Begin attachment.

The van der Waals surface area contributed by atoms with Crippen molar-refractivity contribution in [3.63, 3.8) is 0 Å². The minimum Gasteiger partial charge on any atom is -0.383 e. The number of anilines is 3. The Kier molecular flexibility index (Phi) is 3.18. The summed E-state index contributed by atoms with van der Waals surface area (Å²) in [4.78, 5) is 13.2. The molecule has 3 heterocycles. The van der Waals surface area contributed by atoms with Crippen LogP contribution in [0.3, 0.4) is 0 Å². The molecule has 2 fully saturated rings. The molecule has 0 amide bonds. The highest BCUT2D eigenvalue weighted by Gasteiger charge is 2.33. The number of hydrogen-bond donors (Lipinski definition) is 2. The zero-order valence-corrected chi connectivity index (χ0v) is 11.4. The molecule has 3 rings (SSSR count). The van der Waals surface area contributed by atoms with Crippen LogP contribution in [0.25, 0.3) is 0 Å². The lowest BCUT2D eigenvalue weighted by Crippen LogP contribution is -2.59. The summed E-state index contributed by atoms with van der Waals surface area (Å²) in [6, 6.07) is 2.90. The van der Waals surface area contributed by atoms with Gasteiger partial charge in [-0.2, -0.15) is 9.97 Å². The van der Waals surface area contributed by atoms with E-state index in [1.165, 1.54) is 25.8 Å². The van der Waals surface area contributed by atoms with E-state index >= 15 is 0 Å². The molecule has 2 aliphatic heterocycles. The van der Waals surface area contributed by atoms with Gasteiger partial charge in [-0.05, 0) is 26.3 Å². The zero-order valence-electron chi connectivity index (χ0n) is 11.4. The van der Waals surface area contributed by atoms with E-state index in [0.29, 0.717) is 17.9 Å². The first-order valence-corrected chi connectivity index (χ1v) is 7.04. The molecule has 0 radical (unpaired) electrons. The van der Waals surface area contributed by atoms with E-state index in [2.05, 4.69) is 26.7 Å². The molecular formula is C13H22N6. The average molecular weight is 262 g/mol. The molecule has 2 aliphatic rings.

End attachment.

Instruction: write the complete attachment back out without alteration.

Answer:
The van der Waals surface area contributed by atoms with Crippen molar-refractivity contribution in [3.63, 3.8) is 0 Å². The minimum Gasteiger partial charge on any atom is -0.383 e. The number of anilines is 3. The Kier molecular flexibility index (Phi) is 3.18. The summed E-state index contributed by atoms with van der Waals surface area (Å²) in [4.78, 5) is 13.2. The molecule has 3 heterocycles. The van der Waals surface area contributed by atoms with Crippen LogP contribution in [0.3, 0.4) is 0 Å². The molecule has 2 fully saturated rings. The molecule has 0 amide bonds. The highest BCUT2D eigenvalue weighted by Gasteiger charge is 2.33. The number of hydrogen-bond donors (Lipinski definition) is 2. The zero-order valence-corrected chi connectivity index (χ0v) is 11.4. The molecule has 3 rings (SSSR count). The van der Waals surface area contributed by atoms with Crippen LogP contribution in [0.25, 0.3) is 0 Å². The lowest BCUT2D eigenvalue weighted by Crippen LogP contribution is -2.59. The summed E-state index contributed by atoms with van der Waals surface area (Å²) in [6, 6.07) is 2.90. The van der Waals surface area contributed by atoms with Gasteiger partial charge in [-0.2, -0.15) is 9.97 Å². The van der Waals surface area contributed by atoms with E-state index in [1.165, 1.54) is 25.8 Å². The van der Waals surface area contributed by atoms with E-state index >= 15 is 0 Å². The molecule has 2 aliphatic heterocycles. The van der Waals surface area contributed by atoms with Gasteiger partial charge in [-0.05, 0) is 26.3 Å². The zero-order valence-electron chi connectivity index (χ0n) is 11.4. The van der Waals surface area contributed by atoms with E-state index in [0.29, 0.717) is 17.9 Å². The first-order valence-corrected chi connectivity index (χ1v) is 7.04. The molecule has 0 radical (unpaired) electrons. The van der Waals surface area contributed by atoms with E-state index in [2.05, 4.69) is 26.7 Å². The molecular formula is C13H22N6. The average molecular weight is 262 g/mol. The molecule has 2 aliphatic rings.